Gender and the Digital Economy: Perspectives from the Developing World

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Edited by: Cecilia NG & Swasti Mitter

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    Acknowledgements

    This volume comprises selected articles from various issues (Volume 6, No. 3; Volume 8, No. 1; and Volume 9, No. 2) of the journal Gender, Technology and Development (GTD), an international refereed journal based at the Gender and Development Field of Study, the Asian Institute of Technology (AIT), Thailand and published by Sage Publications, India. We would like to thank the former President, Jean-Louis Armand, Provost Mario Tabucanon, and Dean Chongrak Polprasert of the Asian Institute of Technology, and Sage Publications for allowing us to reproduce these articles, all of which have been revised and updated by the respective authors. For this, we appreciate the efforts of the authors in reworking their essays based on the comments of the reviewers whom we thank as well.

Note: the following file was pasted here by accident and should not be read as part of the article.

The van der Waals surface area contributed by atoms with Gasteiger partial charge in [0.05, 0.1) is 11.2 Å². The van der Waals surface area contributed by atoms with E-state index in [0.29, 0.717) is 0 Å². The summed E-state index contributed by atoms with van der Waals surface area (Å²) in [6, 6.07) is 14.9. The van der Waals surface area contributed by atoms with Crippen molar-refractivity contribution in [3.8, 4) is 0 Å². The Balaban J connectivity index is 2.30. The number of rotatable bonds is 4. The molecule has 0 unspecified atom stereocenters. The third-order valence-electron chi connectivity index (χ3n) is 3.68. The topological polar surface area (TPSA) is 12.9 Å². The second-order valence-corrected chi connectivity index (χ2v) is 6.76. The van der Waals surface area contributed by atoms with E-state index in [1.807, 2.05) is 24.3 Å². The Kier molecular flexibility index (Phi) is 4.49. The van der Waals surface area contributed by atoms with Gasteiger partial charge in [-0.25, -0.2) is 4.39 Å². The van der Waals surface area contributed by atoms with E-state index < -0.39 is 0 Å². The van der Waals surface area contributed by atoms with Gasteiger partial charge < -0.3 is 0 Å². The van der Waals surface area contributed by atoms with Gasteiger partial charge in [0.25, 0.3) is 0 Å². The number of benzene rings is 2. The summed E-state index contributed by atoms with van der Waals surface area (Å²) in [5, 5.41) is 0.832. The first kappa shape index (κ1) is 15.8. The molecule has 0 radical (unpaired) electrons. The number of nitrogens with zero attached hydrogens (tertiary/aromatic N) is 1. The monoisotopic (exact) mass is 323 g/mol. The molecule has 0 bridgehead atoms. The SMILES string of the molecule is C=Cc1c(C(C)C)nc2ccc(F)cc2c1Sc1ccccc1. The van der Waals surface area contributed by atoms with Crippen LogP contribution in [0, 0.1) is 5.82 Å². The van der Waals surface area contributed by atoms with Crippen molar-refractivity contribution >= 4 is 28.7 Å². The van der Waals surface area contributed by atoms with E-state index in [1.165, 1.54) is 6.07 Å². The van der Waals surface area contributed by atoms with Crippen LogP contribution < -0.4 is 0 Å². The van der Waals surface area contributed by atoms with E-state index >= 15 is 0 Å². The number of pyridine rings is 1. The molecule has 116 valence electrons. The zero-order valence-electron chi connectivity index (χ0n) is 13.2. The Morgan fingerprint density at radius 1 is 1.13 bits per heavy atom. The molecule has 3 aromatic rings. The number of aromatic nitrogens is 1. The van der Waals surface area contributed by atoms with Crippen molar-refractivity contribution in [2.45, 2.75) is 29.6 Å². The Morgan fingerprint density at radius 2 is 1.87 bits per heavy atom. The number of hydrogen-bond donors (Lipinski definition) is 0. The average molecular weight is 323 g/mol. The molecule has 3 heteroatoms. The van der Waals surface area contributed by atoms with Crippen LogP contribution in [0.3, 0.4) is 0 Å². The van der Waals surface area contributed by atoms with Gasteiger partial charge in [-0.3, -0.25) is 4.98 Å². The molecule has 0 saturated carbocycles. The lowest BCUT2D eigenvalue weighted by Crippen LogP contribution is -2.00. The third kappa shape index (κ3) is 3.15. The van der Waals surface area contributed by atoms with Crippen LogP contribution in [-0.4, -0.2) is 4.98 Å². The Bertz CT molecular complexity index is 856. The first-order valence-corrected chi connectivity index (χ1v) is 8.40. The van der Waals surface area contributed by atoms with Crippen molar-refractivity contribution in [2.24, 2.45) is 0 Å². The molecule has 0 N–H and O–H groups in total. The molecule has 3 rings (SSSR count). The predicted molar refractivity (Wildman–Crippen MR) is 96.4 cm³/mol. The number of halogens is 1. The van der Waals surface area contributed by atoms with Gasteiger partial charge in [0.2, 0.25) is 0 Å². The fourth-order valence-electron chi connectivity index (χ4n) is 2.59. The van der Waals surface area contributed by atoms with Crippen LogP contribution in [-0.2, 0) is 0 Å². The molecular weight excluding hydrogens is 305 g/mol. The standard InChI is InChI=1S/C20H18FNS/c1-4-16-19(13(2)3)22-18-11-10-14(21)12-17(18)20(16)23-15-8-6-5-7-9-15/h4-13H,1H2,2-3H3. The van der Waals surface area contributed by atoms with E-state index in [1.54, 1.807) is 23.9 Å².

Our foremost thanks must go to Veena N. and Emilyn Madayag who provided the impetus to begin and end this project. Without their commitment, editorial skills, and organizational ability to bring the different talents together, this book would not have gone off the ground. To Jonathan Shaw, Mari Osawa, and Bernadette Resurreccion, whom we harassed at different phases of this long process, we owe our deepest gratitude. We thank Kyoko Kusakabe and Thanh-Dam Truong for their support and encouragement. We also thank Govind Kelkar and Pierre Walter for editing the articles published in the special issue on ‘Women and Digital Divide’ (6: 1). Ritu Vajpeyi-Mohan and Tejeshwar Singh of Sage Publications have been most kind in accommodating our innumerable foreseen and unforeseen delays in this project. We also thank Ridhima Mehra at Sage who edited our book for final publication. We enjoyed working with all of you. We are indebted to Elsa Ramos and Siham Friso of the International Confederation of Free Trade Unions, Brussels, for locating the origin of the photograph in Swasti Mitter's paper.